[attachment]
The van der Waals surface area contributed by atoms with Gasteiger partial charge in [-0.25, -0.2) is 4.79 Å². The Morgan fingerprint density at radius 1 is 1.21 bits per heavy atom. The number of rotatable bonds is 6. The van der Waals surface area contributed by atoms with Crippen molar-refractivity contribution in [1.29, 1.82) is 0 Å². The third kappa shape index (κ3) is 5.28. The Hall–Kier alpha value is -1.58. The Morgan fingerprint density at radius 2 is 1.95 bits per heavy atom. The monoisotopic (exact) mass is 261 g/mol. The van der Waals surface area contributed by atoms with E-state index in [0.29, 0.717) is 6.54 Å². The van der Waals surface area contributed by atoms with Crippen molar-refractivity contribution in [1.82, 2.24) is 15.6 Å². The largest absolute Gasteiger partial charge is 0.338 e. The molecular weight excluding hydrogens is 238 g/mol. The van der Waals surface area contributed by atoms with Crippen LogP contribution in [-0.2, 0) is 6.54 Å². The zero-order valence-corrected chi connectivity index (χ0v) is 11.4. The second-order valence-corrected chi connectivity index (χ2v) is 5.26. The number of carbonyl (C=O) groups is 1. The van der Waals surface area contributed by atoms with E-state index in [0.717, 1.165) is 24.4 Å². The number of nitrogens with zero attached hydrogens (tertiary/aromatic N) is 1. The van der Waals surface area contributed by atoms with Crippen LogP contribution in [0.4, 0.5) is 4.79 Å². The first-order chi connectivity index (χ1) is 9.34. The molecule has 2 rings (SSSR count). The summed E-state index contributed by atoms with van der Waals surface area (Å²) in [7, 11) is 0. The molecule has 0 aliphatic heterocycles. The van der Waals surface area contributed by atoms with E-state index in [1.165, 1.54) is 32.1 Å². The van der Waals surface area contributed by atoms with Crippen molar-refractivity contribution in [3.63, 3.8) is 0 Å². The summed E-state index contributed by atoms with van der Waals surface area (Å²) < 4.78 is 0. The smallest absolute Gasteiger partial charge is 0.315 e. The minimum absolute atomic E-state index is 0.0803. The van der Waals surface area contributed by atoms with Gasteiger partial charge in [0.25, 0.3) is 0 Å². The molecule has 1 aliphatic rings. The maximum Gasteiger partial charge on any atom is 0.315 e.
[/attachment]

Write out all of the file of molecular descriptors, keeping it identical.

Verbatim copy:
The van der Waals surface area contributed by atoms with Gasteiger partial charge in [-0.25, -0.2) is 4.79 Å². The Morgan fingerprint density at radius 1 is 1.21 bits per heavy atom. The number of rotatable bonds is 6. The van der Waals surface area contributed by atoms with Crippen molar-refractivity contribution in [1.29, 1.82) is 0 Å². The third kappa shape index (κ3) is 5.28. The Hall–Kier alpha value is -1.58. The Morgan fingerprint density at radius 2 is 1.95 bits per heavy atom. The monoisotopic (exact) mass is 261 g/mol. The van der Waals surface area contributed by atoms with E-state index in [0.29, 0.717) is 6.54 Å². The van der Waals surface area contributed by atoms with Crippen molar-refractivity contribution in [1.82, 2.24) is 15.6 Å². The largest absolute Gasteiger partial charge is 0.338 e. The molecular weight excluding hydrogens is 238 g/mol. The van der Waals surface area contributed by atoms with Crippen LogP contribution in [-0.2, 0) is 6.54 Å². The zero-order valence-corrected chi connectivity index (χ0v) is 11.4. The second-order valence-corrected chi connectivity index (χ2v) is 5.26. The number of carbonyl (C=O) groups is 1. The van der Waals surface area contributed by atoms with E-state index in [0.717, 1.165) is 24.4 Å². The number of nitrogens with zero attached hydrogens (tertiary/aromatic N) is 1. The van der Waals surface area contributed by atoms with Crippen LogP contribution in [0.4, 0.5) is 4.79 Å². The first-order chi connectivity index (χ1) is 9.34. The molecule has 2 rings (SSSR count). The summed E-state index contributed by atoms with van der Waals surface area (Å²) in [7, 11) is 0. The molecule has 0 aliphatic heterocycles. The van der Waals surface area contributed by atoms with E-state index in [1.165, 1.54) is 32.1 Å². The van der Waals surface area contributed by atoms with Crippen molar-refractivity contribution in [3.63, 3.8) is 0 Å². The summed E-state index contributed by atoms with van der Waals surface area (Å²) < 4.78 is 0. The smallest absolute Gasteiger partial charge is 0.315 e. The minimum absolute atomic E-state index is 0.0803. The van der Waals surface area contributed by atoms with Gasteiger partial charge in [0.25, 0.3) is 0 Å². The molecule has 1 aliphatic rings. The maximum Gasteiger partial charge on any atom is 0.315 e.